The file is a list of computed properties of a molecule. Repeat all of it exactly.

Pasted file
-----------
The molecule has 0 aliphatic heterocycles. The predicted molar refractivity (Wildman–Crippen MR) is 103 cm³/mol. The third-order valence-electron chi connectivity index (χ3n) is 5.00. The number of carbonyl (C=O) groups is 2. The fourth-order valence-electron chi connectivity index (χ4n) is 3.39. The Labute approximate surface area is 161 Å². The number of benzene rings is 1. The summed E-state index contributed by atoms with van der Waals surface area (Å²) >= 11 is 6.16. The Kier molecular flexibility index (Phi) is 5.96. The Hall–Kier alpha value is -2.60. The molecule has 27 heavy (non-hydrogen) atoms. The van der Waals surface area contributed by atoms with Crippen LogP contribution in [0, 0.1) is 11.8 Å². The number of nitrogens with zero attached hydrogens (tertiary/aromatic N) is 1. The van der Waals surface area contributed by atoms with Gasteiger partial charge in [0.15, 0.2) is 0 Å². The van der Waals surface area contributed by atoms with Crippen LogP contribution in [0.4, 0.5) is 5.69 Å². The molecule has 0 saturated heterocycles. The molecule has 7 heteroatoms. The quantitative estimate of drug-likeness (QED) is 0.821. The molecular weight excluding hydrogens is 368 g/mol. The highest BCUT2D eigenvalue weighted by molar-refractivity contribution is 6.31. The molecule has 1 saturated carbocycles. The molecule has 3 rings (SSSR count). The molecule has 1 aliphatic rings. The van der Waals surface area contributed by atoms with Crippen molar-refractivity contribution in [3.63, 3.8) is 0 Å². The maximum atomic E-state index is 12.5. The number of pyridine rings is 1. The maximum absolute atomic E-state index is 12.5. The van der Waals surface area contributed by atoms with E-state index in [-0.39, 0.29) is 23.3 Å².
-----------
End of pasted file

The molecule has 0 aliphatic heterocycles. The predicted molar refractivity (Wildman–Crippen MR) is 103 cm³/mol. The third-order valence-electron chi connectivity index (χ3n) is 5.00. The number of carbonyl (C=O) groups is 2. The fourth-order valence-electron chi connectivity index (χ4n) is 3.39. The Labute approximate surface area is 161 Å². The number of benzene rings is 1. The summed E-state index contributed by atoms with van der Waals surface area (Å²) >= 11 is 6.16. The Kier molecular flexibility index (Phi) is 5.96. The Hall–Kier alpha value is -2.60. The molecule has 27 heavy (non-hydrogen) atoms. The van der Waals surface area contributed by atoms with Crippen LogP contribution in [0, 0.1) is 11.8 Å². The number of nitrogens with zero attached hydrogens (tertiary/aromatic N) is 1. The van der Waals surface area contributed by atoms with Gasteiger partial charge in [0.15, 0.2) is 0 Å². The van der Waals surface area contributed by atoms with Crippen LogP contribution in [0.4, 0.5) is 5.69 Å². The molecule has 0 saturated heterocycles. The molecule has 7 heteroatoms. The quantitative estimate of drug-likeness (QED) is 0.821. The molecular weight excluding hydrogens is 368 g/mol. The highest BCUT2D eigenvalue weighted by molar-refractivity contribution is 6.31. The molecule has 1 saturated carbocycles. The molecule has 3 rings (SSSR count). The molecule has 1 aliphatic rings. The van der Waals surface area contributed by atoms with Crippen molar-refractivity contribution in [3.63, 3.8) is 0 Å². The maximum atomic E-state index is 12.5. The number of pyridine rings is 1. The maximum absolute atomic E-state index is 12.5. The van der Waals surface area contributed by atoms with E-state index in [-0.39, 0.29) is 23.3 Å².